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[Featurama] Running The Gauntlet: Being bad at games can be pretty rewarding.


[Featurama] Running The Gauntlet: Being bad at games can be pretty rewarding.

Yesterday, I beat a level in Bit.Trip RUNNER.  Not just any level, mind you.  The level I beat was The Gauntlet, the ninth level of the third world.  Why is this one stage so important?  The answer is simple:  I had been stuck there for about eight months.  After it was finished, I realized something:  maybe there’s an advantage to not being very good at video games every once in a while.

Many say that RUNNER is one of the easiest Bit.Trip games, and if so, it will likely be the only one I finish.  The premise of the rhythm platformer is simple: run along a stage, grabbing as many coins and plus signs as possible while slowly accumulating more and more moves and tricks.  However, in practice, the whole becomes much more than the parts ever could be by themselves.  Every obstacle jumped, smashed, or avoided emits a randomly selected tone, making it impossible for a level to ever be exactly the same twice.  In addition, the collection of a plus sign causes the entire game to shift, further solidifying the rainbow trail behind Commander Video and causing both the background music and sound effects to fill out, becoming more and more complex and full.

It is likely because of this feature that I was able to persevere long enough to actually complete the level.  The game is incredibly friendly to failure, which is fortunate due to the frequency with which failure happens.  After failure, the Commander is whisked back to the beginning in the span of a second, the music returning to the simple mellow beat it began as.  It was that feeling of growth that kept me going.  I needed to reacquire the feeling of euphoria that the game so perfectly gives to the player when they do well.

Like I said, this level took me nine months.  Over that period of time, I often forgot or purposefully ignored the game, but I always found myself coming back to it.  Sometimes, I would do well, other times, I could barely progress past the first hallway filled with bouncing balls.  Last night, I vowed that I would complete the level then and there (or presumably die trying).  It wasn’t the first time I had done so, but I was doing well, and I had a gut feeling that it would be the last time that I would have to make such a promise.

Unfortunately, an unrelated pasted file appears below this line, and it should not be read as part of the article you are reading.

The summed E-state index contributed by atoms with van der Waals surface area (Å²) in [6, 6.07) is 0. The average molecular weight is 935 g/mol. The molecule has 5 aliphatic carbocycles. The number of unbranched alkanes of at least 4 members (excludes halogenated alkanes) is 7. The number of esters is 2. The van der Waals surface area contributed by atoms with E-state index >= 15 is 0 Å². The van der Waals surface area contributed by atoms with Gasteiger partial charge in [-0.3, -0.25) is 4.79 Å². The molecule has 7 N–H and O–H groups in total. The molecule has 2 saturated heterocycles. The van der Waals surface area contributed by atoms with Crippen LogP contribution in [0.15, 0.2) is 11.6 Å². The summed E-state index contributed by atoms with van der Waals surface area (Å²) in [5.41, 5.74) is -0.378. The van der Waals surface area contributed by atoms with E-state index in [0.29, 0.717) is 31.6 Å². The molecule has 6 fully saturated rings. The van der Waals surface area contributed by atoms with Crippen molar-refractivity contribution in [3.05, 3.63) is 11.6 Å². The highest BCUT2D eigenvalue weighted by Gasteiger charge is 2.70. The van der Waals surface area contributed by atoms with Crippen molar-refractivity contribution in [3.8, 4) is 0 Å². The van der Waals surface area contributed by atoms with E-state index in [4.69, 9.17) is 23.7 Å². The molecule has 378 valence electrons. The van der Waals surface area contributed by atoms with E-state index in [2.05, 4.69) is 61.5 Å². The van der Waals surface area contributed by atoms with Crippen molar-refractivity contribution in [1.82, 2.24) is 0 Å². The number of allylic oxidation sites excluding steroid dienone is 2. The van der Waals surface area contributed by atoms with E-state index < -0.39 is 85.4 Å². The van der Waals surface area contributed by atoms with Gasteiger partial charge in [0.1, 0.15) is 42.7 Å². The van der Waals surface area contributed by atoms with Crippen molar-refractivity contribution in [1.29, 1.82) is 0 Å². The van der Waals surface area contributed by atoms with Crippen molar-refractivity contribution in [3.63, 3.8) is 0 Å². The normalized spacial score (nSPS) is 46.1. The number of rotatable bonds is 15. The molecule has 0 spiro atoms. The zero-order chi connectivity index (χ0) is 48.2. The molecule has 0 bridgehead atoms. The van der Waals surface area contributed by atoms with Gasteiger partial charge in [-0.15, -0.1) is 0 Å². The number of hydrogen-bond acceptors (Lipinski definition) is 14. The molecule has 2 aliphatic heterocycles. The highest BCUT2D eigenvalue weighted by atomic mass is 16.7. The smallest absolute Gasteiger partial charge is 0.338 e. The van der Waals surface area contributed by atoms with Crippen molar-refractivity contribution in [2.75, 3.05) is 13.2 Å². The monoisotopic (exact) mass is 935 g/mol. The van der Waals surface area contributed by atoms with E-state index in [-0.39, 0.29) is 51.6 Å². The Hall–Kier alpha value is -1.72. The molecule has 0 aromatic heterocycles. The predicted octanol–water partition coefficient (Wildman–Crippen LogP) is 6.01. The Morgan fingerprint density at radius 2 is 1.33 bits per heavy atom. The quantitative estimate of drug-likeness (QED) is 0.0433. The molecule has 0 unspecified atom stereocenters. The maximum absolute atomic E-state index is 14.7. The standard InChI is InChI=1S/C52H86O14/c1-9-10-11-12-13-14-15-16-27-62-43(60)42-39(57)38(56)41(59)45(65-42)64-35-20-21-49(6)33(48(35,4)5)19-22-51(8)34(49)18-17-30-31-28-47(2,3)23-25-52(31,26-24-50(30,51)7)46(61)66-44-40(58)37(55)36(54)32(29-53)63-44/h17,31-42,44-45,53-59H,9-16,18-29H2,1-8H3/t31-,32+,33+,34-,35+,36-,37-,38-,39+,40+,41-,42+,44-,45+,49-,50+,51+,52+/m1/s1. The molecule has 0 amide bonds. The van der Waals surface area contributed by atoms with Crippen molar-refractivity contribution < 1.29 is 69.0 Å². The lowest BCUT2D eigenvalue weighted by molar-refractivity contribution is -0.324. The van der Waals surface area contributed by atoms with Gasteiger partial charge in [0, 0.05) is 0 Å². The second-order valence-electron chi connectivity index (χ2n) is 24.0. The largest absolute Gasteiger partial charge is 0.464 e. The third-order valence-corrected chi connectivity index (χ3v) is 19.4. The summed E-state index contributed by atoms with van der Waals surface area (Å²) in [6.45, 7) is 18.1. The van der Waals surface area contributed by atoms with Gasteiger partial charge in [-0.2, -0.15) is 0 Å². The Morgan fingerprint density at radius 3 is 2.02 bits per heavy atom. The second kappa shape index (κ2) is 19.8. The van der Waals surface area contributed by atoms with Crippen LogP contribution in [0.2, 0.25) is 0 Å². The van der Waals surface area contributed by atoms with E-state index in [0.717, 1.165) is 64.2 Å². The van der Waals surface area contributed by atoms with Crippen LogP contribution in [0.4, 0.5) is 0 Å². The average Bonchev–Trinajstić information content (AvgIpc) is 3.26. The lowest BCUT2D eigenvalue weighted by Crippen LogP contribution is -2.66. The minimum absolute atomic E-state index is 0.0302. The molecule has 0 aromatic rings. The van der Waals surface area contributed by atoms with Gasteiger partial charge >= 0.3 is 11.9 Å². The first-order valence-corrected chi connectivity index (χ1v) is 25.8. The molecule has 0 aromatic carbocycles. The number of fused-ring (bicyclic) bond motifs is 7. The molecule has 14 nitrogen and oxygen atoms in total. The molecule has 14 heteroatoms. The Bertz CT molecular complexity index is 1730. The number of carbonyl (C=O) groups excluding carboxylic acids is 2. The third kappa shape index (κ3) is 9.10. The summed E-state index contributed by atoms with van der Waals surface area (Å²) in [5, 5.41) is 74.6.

About halfway through my efforts, there was a breakthrough:  finally, I had managed to make it past a certain staircase that had been the bane of my existence for the last eight months, only to die to an unexpected beat flying from the right of the screen that I quickly took note of in my mind, positive that I would be able to block it the next time I reached that point.  While very few of my endeavors immediately following made it nearly as far, the breakthrough gave me a burst of hope that I could finally run The Gauntlet and come out unscathed, which would eventually lead to my victory.

It’s a funny thing.  The amount of time that it had taken me to overcome the level eventually became one of the reasons that I was able to overcome it, and I’m not just talking about experience.  I had developed a grudge against that staircase even greater than the one I, for a long time, held against the shopkeeper from Spelunky (though that’s a story for another day).  The prospect of my accumulated efforts finally coming to fruition gave me a new surge of hope and motivation, I was finally able to stick to my guns and use that energy to eventually cross the finish line.

When I finally crossed that line, it was amazing.  I took a moment to take it in, and then let out a triumphant whoop, inadvertently drawing the attention of several others in the class.  To finally overcome all obstacles that had been placed in my path, virtual and physical, was a great weight off of my chest, a source of intense and concentrated joy.  I said at that moment that it was one of my greatest accomplishments in gaming, and I will maintain that stance.  The level by itself may not be noteworthy, but the things that it stands for, months of work and hundreds of failed attempts, are important to me.

I used to think that being bad at games stunk.  In a way, it still does.  However, I realized something yesterday.  When you’re a subpar gamer, you get a great sense of achievement out of every little battle.  Go 6-11 in a game of Slayer in Halo: Reach?  Heck yeah, man!  I broke a 1:2 kill to death ratio and even managed to be near the front for a short while!  Lose a game of Age of Empires to a horrifying rush of cavemen?  Wow, I didn’t expect my defenses to hold out for nearly as long.  Beat a level in Bit.Trip RUNNER after 8 months?  Congratulations, man.  You’ve earned it.

As a fella who loves games but is woefully inept at them, it’s an uphill battle almost every single time I turn on a console.  However, once I reach the top, the taste of victory is that much sweeter.

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